This model is used in many poor developing nations including much of Africa, South Africa, South Asia and India. Since there is little or no government money to pay for health care and there is no health insurance, only the rich, the military and sometimes other government employees get medical care. As for everybody else, they stay sick or even perish. In most African countries the bulk of public spending on health care whether foreign or domestic is aimed almost entirely at the lethal epidemic of HIV-AIDS.

This causes insufficient funds left over to pay for treatment of all other diseases and accidents. Thus people have to pay for treatment themselves. In countries where hundreds of millions of people live in rural areas, a simple necessity such as water can be difficult to encounter. If people cannot even accommodate for water it is almost non realistic to think that these people can pay for a medical bill. It is very normal for these people to go their whole lives without ever seeing a doctor or receiving any type of medical attention.

Most of these nations use traditional approached used by their ancestors, such as a local healer who might use herbal or spiritual techniques to cure someone. Patients usually pay by other services instead of currency that can include whatever he or she has of values. This can include crops, pottery, dairy products or even babysitting services. These medical implications unfortunately are the cause of millions of deaths per year. In 2002, the life expectancy at birth in Mozanbique was an estimated thirty-two years and in Zambia thirty five years.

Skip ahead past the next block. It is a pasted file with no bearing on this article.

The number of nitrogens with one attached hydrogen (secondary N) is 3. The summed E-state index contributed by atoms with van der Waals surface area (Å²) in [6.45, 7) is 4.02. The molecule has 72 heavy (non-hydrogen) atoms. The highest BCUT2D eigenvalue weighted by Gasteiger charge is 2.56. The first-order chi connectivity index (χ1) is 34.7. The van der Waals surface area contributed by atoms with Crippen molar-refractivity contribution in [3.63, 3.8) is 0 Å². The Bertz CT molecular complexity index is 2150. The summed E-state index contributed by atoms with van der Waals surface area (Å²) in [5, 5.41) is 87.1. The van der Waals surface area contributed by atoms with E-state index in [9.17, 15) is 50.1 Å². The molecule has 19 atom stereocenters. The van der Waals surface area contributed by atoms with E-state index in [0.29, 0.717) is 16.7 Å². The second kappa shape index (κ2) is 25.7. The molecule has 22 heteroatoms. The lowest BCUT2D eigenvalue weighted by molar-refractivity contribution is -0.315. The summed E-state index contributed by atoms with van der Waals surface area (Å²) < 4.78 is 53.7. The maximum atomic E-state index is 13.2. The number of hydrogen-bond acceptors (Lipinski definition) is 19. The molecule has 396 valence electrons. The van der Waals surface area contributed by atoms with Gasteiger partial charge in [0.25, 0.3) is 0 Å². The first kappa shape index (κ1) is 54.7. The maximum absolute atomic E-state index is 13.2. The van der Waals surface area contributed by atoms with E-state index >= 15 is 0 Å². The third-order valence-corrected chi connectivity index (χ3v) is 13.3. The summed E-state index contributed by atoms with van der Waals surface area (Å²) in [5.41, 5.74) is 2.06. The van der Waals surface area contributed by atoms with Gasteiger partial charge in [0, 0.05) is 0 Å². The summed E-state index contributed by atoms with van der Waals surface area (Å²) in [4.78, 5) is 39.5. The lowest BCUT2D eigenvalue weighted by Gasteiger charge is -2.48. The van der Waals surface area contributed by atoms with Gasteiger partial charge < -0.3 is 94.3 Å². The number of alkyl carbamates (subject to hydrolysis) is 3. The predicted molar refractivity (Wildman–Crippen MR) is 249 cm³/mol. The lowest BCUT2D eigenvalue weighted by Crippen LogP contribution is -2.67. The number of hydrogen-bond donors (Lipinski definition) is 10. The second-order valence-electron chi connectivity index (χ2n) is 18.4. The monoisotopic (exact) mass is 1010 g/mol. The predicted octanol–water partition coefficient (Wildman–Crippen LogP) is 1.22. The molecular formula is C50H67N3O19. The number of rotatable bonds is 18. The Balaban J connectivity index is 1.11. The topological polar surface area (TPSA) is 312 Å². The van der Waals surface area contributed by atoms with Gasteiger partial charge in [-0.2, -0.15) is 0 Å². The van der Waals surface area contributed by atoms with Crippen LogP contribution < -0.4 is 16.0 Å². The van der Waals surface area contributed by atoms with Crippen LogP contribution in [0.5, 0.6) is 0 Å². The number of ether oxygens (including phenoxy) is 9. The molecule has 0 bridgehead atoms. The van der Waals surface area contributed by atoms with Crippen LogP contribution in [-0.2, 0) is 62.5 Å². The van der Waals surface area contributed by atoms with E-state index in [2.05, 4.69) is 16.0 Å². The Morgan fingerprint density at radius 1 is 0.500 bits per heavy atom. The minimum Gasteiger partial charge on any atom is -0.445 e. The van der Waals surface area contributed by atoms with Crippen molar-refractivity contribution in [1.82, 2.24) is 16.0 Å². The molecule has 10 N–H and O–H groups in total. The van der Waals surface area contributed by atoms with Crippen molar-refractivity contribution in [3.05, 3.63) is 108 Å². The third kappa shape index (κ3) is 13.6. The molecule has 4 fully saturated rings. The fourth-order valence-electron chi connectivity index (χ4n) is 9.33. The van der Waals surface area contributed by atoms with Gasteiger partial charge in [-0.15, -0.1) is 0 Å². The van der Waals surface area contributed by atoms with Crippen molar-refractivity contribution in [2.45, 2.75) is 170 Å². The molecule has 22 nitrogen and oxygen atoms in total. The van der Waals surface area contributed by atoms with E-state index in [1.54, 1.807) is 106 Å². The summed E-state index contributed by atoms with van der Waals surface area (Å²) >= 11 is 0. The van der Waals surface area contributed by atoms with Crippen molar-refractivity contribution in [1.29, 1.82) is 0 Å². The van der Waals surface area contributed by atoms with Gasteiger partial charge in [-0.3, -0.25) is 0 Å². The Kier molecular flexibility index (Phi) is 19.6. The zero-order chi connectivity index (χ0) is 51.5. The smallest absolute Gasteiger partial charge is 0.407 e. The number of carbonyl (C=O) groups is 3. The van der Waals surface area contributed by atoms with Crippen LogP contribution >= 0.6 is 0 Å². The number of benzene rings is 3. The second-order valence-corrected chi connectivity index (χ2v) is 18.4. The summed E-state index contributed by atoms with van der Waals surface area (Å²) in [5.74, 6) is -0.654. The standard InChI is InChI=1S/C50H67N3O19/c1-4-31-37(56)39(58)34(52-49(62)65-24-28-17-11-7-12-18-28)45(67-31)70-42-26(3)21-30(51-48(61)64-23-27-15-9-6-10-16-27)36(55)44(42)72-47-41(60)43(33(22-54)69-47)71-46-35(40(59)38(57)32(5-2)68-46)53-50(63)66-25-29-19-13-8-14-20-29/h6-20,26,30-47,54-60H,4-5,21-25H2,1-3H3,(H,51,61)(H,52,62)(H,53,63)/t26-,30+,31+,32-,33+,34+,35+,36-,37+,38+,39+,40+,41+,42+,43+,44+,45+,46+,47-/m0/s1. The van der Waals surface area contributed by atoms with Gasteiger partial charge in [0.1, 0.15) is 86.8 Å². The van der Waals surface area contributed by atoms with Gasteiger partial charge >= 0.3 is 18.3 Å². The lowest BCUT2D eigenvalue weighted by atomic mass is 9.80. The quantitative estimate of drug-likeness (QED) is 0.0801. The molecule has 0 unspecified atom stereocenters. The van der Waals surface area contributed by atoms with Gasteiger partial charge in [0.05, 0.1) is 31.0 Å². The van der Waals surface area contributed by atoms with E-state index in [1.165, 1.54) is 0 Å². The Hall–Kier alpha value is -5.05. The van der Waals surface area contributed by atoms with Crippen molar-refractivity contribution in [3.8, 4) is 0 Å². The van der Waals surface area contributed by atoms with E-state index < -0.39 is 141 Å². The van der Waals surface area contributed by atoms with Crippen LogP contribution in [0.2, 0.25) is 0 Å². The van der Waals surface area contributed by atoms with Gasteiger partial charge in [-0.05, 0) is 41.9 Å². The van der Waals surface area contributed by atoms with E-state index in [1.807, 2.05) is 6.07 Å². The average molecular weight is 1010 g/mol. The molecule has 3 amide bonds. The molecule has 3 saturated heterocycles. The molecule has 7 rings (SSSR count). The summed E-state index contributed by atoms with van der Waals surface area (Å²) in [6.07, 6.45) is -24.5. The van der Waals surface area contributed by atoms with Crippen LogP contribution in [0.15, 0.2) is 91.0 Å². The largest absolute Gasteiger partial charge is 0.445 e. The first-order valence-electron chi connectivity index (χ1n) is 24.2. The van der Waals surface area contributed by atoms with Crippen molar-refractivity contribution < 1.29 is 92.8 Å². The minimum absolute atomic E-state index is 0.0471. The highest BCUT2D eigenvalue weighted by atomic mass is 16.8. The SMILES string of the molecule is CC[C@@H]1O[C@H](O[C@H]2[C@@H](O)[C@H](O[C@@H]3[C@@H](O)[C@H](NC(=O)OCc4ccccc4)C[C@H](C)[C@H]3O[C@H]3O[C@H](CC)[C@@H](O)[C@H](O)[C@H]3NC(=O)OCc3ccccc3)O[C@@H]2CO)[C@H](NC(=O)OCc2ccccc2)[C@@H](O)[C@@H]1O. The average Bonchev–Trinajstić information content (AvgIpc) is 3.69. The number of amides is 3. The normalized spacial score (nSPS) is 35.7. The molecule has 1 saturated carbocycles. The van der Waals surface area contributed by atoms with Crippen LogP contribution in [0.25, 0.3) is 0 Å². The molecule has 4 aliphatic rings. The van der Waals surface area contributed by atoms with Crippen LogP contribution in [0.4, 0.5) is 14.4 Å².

This means I would have already lived over half of my life which is quite sorrowful to imagine. The United States does not follow any of these models entirely, for we are the only country that separates its health care systems by separate classes of people and relies very heavily on the profit of private insurance plans to pay the bills. Reid describes the elements of each model, as for different people are covered in different ways. For most people under the age of sixty-five the U. S. is much like the Bismark model, as the worker and the employer share the premiums for a health insurance policy.

For Native Americans, military personnel and veterans, the U. S. follows the Biveridge model, where these certain Americans never get a medical bill. For those over the age of sixty-five, U. S Medicare is much like the National Health Insurance scheme because of the low administrative costs that characterizes it. As for the rest of the 45 million Americans who are uninsured, the U. S. is much like that of the Out of Pocket model. These people have access to medical care if they can pay the bill out of pocket at the time of treatment, or if they are sick enough to be admitted to a hospital.

There is much debate on which health care system is essentially the “best in the world,” but it is not at all a simple thing to prove. There are many different studies that all produce different rankings which make the comparison of the different health care models used in different countries difficult to compare. Some countries excel in some areas and do less well in others. This makes comparing data difficult, as much of the data becomes a matter of opinion on which system is considered “better” because of the importance it relates to you.